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I'm using Ubuntu without ever (knowingly) having had any virus issues.

Recently I put a usb pen in a computer in a print shop, and their Windows machine told me that it was infected. I would like to clean up this usb pen to start using it again.

I hope, that this virus is only for Windows and I am safe. But can I even be sure about that?

Is formatting of a USB pen always enough to be sure that it is clean? Or should I "clean deeper"?

Assuming that the virus is 'dangerous' for my Linux machine (which I hope/think not) how can I safely clean it? I mean, even inserting it into my Linux machine might cause some autorun stuff to happen, right?

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4 Answers 4

First of all, the antivirus should have performed the cleanup itself if it's worth its salt. Just to be sure, you can safely wipe your USB key with the following command:

sudo dd if=/dev/zero of=/dev/[device]

...[device] being your pendrive of course. You'll have to format it again afterwards. All your data will be overwritten, though. Whether the virus can be harmful to your Linux machine, I'd say "most likely not", but I don't have anything to back that up.

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2  
and be f***in careful with dd, you can easily wipe out your active system with it (if you choose your active drive or partition as [device]). other than that it is a great tool. –  Baarn Jan 8 '12 at 13:13

Formatting a flash drive will clean it (with the possible exception around it having an auto-load USB driver partition that is not erasable that will be installed on the victim machine...maybe)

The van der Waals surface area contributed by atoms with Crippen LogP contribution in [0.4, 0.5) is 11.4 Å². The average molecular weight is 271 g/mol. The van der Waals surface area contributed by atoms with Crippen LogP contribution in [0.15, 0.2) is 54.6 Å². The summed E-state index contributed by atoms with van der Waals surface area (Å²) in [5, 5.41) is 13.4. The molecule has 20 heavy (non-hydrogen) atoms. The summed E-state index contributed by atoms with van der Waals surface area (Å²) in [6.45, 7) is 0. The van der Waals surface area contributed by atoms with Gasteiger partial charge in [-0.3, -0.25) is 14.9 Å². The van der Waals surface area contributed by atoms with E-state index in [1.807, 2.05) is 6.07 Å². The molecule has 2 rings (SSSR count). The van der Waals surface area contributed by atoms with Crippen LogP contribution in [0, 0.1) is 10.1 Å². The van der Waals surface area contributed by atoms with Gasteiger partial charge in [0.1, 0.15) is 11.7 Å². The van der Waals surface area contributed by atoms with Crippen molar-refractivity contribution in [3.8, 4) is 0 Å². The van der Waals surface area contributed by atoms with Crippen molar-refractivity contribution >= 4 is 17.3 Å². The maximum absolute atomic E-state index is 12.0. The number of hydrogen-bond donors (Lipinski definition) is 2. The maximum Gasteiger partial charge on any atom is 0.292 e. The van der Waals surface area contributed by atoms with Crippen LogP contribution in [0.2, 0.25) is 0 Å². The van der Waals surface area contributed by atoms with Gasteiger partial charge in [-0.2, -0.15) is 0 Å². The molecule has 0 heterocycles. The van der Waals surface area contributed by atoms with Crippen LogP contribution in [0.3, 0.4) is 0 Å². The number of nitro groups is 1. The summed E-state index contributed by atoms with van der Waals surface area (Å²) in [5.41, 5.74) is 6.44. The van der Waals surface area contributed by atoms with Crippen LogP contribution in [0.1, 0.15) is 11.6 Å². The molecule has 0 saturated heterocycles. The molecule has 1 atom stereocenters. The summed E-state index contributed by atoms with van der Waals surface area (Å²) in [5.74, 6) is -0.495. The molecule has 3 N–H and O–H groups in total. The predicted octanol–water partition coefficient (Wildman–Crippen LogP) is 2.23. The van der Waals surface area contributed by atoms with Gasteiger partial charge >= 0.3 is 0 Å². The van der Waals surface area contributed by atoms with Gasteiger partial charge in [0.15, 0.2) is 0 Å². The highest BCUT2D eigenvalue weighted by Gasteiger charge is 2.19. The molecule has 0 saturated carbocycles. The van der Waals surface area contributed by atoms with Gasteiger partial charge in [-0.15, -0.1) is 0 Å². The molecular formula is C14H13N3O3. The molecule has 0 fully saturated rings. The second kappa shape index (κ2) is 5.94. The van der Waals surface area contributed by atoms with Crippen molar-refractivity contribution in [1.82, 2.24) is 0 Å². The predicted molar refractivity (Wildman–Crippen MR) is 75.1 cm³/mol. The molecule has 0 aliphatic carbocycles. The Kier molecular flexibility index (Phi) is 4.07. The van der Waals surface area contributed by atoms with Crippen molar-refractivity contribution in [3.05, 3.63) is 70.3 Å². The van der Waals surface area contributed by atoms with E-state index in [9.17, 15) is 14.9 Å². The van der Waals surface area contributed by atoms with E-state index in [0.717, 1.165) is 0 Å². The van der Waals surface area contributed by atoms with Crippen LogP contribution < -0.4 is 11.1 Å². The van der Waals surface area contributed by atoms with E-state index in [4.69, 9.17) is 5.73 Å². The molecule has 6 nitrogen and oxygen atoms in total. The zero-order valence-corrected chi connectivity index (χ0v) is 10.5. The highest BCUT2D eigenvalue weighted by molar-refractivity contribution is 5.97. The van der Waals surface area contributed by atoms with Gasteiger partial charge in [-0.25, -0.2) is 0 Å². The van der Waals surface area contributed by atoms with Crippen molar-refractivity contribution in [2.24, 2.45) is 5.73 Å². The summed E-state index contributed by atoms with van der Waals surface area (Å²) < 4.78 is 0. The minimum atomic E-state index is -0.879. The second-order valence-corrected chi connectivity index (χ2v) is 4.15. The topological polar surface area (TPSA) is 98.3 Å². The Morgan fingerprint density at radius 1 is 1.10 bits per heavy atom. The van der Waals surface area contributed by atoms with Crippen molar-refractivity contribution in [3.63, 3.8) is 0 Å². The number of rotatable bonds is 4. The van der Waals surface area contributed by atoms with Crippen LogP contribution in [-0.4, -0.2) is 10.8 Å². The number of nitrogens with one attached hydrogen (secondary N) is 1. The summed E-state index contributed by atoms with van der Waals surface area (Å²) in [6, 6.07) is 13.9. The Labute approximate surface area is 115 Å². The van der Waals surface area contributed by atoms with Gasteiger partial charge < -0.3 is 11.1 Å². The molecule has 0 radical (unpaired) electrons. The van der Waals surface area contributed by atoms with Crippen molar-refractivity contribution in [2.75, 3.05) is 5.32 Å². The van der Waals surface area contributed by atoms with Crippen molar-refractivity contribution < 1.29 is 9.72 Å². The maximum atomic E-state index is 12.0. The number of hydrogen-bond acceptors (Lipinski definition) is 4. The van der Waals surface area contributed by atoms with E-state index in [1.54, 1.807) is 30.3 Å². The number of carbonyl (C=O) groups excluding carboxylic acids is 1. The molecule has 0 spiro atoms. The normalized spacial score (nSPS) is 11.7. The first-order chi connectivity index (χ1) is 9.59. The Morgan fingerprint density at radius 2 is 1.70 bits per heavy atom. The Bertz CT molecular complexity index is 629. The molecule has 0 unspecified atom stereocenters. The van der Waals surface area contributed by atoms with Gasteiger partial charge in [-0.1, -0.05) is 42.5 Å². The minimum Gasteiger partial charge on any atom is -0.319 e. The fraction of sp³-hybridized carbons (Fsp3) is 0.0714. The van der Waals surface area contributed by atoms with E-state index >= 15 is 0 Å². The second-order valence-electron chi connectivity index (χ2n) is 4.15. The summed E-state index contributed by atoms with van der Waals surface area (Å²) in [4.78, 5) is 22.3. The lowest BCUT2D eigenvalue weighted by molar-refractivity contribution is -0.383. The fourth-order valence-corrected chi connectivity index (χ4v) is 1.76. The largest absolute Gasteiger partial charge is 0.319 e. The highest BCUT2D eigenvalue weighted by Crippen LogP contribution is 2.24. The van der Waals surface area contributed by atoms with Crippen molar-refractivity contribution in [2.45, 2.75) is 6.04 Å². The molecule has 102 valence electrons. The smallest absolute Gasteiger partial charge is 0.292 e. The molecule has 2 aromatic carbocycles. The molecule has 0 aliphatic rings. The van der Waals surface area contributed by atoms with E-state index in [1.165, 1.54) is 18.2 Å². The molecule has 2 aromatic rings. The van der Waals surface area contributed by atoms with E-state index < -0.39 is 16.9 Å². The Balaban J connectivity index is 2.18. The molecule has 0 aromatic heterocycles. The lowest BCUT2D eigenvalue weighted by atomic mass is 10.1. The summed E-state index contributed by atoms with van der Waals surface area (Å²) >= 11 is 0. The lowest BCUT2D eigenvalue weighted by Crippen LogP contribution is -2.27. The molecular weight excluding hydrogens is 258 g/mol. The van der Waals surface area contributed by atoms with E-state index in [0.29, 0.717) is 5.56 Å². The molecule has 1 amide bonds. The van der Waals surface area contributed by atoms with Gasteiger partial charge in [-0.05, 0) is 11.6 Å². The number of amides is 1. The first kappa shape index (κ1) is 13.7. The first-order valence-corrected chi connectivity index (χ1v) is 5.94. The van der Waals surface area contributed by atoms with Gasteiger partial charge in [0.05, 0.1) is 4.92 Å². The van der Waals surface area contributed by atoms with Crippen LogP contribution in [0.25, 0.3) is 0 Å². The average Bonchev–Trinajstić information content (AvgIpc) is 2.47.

For your Linux machine, it is very simple to prevent autorun if you want to, but in fact any antivirus worth its salt should scan and clean before anything else can happen (check out ClamAV for a good Linux antivirus solution)

Have a quick read of "How can I prevent viruses/malware from infecting my flash drive" and "Is disabling auto-run enough to protect against malicious code from removable media automatically infecting a machine" for some further background info.

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Five easy steps:

  1. Shut down your computer.
  2. Remove all hard drives, and any removable media you care about, from your computer.
  3. Boot the computer from a live CD. Any OS will do, but a Linux flavor would be preferred.
  4. Insert the suspect USB drive.
  5. Nuke from orbit with your preferred tool.
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You can be sure about the virus looking at it's description provided by the antivirus that detected it. You shouldn't be too concerned for linux at the moment though.

On a related note I'm disappointed by some linux desktop environments that start windows executables with wine-hq by just double-clicking them.

I don't recommend you to dd the whole drive. Many usb sticks would show 0 capacity after being dd-ed. Usually the USB stick has one partition. You can safety mkfs.vfat that partition (you can also dd it with zeroes first) and it will be clean. Also you can use testdisk to rebuild the mbr and the boot sectors. Also there is a package in debian called "mbr" that also claims to overwrite mbr. I guess it will be present in ubuntu as well.

Hope that helps.

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